The impossibility of knowing just where to take interest rates is not the Fed's only problem. It faces what its chairman calls a "conundrum": long rates refuse to follow short rates, thereby immunizing the housing market and other sectors from its decisions. Bernanke attributes this to the fact that there is a global savings glut, so much money sloshing around the world economy looking for a place to go that the demand for bonds and other interest-bearing securities is virtually insatiable. Others think that we merely witnessed a lag before markets caught on to the fact that inflation is once again a threat, and note that long-term rates have recently turned up, and are at their highest level since March. Besides, studies by the International Monetary Fund conclude without saying so that Bernanke has got it wrong, and that global savings "are near historic lows." No glut, merely a fall in savings in industrial countries, partially offset by a rise in savings in emerging markets.
Adding to the Fed's woes is the difficulty of predicting where the economy is headed. There is by no means a consensus that the economy is on such a tear that further interest rate increases are needed. The confidence of America's heavily indebted consumers is at a 13-year low. A prospective slowing in the rate of household formation suggests that although we are unlikely to hear the sound of a bubble bursting, the long period of house-price inflation is over, and with it the ability of consumers to finance their spending by borrowing against the increased value of their homes ("equity extraction" in city jargon). On the cost side, productivity continues its long rise, and the globalization of the work force has added hundreds of millions of workers to the labor supply, putting downward pressure on wages and labor costs. Indeed, global inflation is actually declining in response to increasing supplies of many tradable goods. So say those who see the Fed headed towards recession-inducing "overshoot."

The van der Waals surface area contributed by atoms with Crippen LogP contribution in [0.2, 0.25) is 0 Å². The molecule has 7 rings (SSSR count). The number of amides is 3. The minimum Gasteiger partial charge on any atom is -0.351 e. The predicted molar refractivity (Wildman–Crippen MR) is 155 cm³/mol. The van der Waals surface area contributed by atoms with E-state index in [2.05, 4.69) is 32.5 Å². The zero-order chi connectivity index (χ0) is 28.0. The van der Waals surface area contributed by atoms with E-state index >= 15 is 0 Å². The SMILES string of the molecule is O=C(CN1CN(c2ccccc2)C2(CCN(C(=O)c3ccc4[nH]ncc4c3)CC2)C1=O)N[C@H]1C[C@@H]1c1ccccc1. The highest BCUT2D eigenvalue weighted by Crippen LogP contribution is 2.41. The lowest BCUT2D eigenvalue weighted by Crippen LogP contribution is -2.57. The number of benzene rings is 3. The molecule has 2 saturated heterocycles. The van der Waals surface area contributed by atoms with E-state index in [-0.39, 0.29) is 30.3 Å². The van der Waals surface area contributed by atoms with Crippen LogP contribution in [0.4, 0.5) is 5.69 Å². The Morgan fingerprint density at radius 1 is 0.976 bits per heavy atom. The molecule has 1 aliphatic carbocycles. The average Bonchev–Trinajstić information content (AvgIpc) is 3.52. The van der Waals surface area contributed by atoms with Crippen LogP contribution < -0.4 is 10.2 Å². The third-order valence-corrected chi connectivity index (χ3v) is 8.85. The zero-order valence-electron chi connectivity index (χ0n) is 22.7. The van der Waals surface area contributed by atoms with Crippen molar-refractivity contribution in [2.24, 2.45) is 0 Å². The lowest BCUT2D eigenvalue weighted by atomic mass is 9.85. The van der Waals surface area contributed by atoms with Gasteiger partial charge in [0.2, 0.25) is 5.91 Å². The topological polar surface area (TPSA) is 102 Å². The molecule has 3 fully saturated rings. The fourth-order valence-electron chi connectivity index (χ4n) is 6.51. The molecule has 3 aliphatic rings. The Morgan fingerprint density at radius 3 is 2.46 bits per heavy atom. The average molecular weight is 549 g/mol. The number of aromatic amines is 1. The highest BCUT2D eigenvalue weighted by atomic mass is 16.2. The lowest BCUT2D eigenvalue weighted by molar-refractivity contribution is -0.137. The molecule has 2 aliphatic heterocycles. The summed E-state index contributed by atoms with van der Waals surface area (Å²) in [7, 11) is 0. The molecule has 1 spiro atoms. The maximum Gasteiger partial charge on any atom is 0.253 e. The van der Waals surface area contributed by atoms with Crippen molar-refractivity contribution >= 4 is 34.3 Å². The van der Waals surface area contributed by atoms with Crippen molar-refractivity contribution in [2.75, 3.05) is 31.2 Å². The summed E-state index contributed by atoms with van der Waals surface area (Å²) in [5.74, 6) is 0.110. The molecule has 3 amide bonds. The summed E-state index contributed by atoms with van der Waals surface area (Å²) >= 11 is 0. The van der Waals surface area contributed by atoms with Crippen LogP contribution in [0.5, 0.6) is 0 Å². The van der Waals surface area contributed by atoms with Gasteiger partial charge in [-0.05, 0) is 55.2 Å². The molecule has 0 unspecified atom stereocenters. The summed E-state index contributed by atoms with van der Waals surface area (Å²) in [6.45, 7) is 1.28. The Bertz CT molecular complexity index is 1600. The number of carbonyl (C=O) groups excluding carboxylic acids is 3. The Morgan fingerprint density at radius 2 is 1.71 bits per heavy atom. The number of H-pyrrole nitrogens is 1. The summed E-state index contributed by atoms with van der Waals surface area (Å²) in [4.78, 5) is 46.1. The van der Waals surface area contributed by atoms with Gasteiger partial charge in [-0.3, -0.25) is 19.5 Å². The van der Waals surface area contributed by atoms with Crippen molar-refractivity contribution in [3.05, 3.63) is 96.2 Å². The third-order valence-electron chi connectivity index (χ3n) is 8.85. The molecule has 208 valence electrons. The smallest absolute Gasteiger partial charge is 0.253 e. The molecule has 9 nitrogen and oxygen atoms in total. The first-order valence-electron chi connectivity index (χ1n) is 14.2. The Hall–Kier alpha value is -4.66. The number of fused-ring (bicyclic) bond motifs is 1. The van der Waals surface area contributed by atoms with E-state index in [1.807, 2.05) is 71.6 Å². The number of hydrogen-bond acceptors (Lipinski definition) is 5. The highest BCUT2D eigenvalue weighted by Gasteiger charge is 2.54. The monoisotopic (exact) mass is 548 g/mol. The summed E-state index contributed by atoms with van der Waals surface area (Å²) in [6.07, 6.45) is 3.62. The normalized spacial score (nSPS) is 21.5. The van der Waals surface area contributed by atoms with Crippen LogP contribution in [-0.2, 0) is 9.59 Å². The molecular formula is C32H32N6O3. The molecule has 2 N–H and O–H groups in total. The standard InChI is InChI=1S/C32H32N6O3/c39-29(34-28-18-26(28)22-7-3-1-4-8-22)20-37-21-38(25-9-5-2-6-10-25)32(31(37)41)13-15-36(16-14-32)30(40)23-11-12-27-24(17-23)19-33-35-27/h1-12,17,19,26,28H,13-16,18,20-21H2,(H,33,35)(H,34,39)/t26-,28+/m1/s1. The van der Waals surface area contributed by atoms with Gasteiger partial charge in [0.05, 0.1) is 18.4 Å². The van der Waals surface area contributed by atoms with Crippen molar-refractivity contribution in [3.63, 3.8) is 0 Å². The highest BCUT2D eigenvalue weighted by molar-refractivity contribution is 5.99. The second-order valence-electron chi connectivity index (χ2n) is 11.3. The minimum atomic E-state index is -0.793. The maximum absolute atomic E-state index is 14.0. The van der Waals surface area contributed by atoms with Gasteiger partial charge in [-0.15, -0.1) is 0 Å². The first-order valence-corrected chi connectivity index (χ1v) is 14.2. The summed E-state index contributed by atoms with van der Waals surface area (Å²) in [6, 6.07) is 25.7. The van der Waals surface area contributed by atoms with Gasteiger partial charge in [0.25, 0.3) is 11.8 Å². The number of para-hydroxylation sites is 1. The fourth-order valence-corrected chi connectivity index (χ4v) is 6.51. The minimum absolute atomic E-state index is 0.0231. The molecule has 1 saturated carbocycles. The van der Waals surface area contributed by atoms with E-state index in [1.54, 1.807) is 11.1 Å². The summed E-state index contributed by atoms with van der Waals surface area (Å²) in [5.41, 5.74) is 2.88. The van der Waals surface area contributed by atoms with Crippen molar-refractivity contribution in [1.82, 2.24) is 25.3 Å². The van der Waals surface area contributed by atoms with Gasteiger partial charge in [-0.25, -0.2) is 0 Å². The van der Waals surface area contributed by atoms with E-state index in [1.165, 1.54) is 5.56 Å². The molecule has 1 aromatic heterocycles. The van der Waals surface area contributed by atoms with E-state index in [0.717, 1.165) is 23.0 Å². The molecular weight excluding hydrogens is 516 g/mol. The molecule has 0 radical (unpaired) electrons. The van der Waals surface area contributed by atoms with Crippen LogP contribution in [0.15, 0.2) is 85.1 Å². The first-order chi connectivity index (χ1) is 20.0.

The Master of the Foxhounds has an advantage over the Fed: the hunters must obey him, and he knows what he is hunting for. The economy has no obligation to obey the Fed's policymakers, who don't even know whether their prey is 4%, 5% or some other level of interest rates.
A version of this article appeared in the Sunday Times (London) on November 6, 2005.
Irwin Stelzer is a Senior Fellow and Director of Economic Policy Studies for the Hudson Institute. He is also the U.S. economist and political columnist for The Sunday Times (London) and The Courier Mail (Australia), a columnist for The New York Post, and an honorary fellow of the Centre for Socio-Legal Studies for Wolfson College at Oxford University. He is the founder and former president of National Economic Research Associates and a consultant to several U.S. and United Kingdom industries on a variety of commercial and policy issues. He has a doctorate in economics from Cornell University and has taught at institutions such as Cornell, the University of Connecticut, New York University, and Nuffield College, Oxford.